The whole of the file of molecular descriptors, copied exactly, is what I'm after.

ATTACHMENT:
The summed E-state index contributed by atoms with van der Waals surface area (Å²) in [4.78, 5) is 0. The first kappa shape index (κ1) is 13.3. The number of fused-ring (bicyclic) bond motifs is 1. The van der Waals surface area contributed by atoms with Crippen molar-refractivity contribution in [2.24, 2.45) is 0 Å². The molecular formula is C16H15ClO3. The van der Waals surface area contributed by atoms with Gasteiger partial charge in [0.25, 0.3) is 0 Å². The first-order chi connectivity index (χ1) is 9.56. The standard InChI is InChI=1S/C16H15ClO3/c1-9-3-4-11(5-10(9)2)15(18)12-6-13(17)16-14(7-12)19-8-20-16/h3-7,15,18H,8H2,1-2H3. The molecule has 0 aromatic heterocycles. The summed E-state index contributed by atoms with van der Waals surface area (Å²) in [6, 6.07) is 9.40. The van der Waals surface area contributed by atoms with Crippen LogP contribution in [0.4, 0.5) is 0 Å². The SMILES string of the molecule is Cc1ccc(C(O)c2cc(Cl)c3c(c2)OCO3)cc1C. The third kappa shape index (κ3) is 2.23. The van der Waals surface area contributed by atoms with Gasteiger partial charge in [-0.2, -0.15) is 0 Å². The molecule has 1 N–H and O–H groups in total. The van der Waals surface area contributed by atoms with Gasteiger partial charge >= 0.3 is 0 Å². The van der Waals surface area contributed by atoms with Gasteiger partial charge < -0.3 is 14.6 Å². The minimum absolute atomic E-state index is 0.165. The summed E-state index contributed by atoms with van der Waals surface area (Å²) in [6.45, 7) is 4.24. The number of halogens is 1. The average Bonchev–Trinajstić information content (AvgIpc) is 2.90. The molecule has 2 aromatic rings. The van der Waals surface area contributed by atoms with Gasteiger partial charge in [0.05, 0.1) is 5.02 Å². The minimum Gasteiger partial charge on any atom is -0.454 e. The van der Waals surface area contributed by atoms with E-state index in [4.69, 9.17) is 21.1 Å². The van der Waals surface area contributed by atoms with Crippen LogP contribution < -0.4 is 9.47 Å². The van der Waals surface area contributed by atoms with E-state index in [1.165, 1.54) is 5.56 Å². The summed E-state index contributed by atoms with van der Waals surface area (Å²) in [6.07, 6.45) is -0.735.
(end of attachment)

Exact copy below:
The summed E-state index contributed by atoms with van der Waals surface area (Å²) in [4.78, 5) is 0. The first kappa shape index (κ1) is 13.3. The number of fused-ring (bicyclic) bond motifs is 1. The van der Waals surface area contributed by atoms with Crippen molar-refractivity contribution in [2.24, 2.45) is 0 Å². The molecular formula is C16H15ClO3. The van der Waals surface area contributed by atoms with Gasteiger partial charge in [0.25, 0.3) is 0 Å². The first-order chi connectivity index (χ1) is 9.56. The standard InChI is InChI=1S/C16H15ClO3/c1-9-3-4-11(5-10(9)2)15(18)12-6-13(17)16-14(7-12)19-8-20-16/h3-7,15,18H,8H2,1-2H3. The molecule has 0 aromatic heterocycles. The summed E-state index contributed by atoms with van der Waals surface area (Å²) in [6, 6.07) is 9.40. The van der Waals surface area contributed by atoms with Crippen LogP contribution in [0.4, 0.5) is 0 Å². The SMILES string of the molecule is Cc1ccc(C(O)c2cc(Cl)c3c(c2)OCO3)cc1C. The third kappa shape index (κ3) is 2.23. The van der Waals surface area contributed by atoms with Gasteiger partial charge in [-0.2, -0.15) is 0 Å². The molecule has 1 N–H and O–H groups in total. The van der Waals surface area contributed by atoms with Gasteiger partial charge >= 0.3 is 0 Å². The van der Waals surface area contributed by atoms with Gasteiger partial charge < -0.3 is 14.6 Å². The minimum absolute atomic E-state index is 0.165. The summed E-state index contributed by atoms with van der Waals surface area (Å²) in [6.45, 7) is 4.24. The number of halogens is 1. The average Bonchev–Trinajstić information content (AvgIpc) is 2.90. The molecule has 2 aromatic rings. The van der Waals surface area contributed by atoms with Gasteiger partial charge in [0.05, 0.1) is 5.02 Å². The minimum Gasteiger partial charge on any atom is -0.454 e. The van der Waals surface area contributed by atoms with E-state index in [4.69, 9.17) is 21.1 Å². The van der Waals surface area contributed by atoms with Crippen LogP contribution < -0.4 is 9.47 Å². The van der Waals surface area contributed by atoms with E-state index in [1.165, 1.54) is 5.56 Å². The summed E-state index contributed by atoms with van der Waals surface area (Å²) in [6.07, 6.45) is -0.735.